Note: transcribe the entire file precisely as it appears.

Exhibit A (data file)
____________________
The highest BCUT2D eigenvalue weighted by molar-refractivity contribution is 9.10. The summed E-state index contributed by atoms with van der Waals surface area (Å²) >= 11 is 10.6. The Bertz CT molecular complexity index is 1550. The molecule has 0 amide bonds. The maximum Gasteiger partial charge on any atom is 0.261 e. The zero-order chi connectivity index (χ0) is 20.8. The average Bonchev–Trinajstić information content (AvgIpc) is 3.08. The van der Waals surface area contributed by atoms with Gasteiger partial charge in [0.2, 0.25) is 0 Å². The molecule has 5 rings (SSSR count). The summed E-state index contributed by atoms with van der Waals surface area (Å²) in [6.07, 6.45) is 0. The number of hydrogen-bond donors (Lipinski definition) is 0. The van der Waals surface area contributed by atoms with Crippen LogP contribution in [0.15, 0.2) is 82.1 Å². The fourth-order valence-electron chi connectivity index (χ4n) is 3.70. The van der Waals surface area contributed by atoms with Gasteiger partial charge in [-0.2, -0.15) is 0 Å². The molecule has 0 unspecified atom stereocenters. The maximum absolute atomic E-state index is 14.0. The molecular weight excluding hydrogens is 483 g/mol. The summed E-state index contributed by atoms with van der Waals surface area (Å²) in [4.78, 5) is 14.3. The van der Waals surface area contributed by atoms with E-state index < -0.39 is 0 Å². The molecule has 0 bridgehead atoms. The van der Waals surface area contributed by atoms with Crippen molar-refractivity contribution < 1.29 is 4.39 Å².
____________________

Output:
The highest BCUT2D eigenvalue weighted by molar-refractivity contribution is 9.10. The summed E-state index contributed by atoms with van der Waals surface area (Å²) >= 11 is 10.6. The Bertz CT molecular complexity index is 1550. The molecule has 0 amide bonds. The maximum Gasteiger partial charge on any atom is 0.261 e. The zero-order chi connectivity index (χ0) is 20.8. The average Bonchev–Trinajstić information content (AvgIpc) is 3.08. The van der Waals surface area contributed by atoms with Gasteiger partial charge in [0.2, 0.25) is 0 Å². The molecule has 5 rings (SSSR count). The summed E-state index contributed by atoms with van der Waals surface area (Å²) in [6.07, 6.45) is 0. The number of hydrogen-bond donors (Lipinski definition) is 0. The van der Waals surface area contributed by atoms with Crippen LogP contribution in [0.15, 0.2) is 82.1 Å². The fourth-order valence-electron chi connectivity index (χ4n) is 3.70. The van der Waals surface area contributed by atoms with Gasteiger partial charge in [-0.2, -0.15) is 0 Å². The molecule has 0 unspecified atom stereocenters. The maximum absolute atomic E-state index is 14.0. The molecular weight excluding hydrogens is 483 g/mol. The summed E-state index contributed by atoms with van der Waals surface area (Å²) in [4.78, 5) is 14.3. The van der Waals surface area contributed by atoms with E-state index < -0.39 is 0 Å². The molecule has 0 bridgehead atoms. The van der Waals surface area contributed by atoms with Crippen molar-refractivity contribution < 1.29 is 4.39 Å².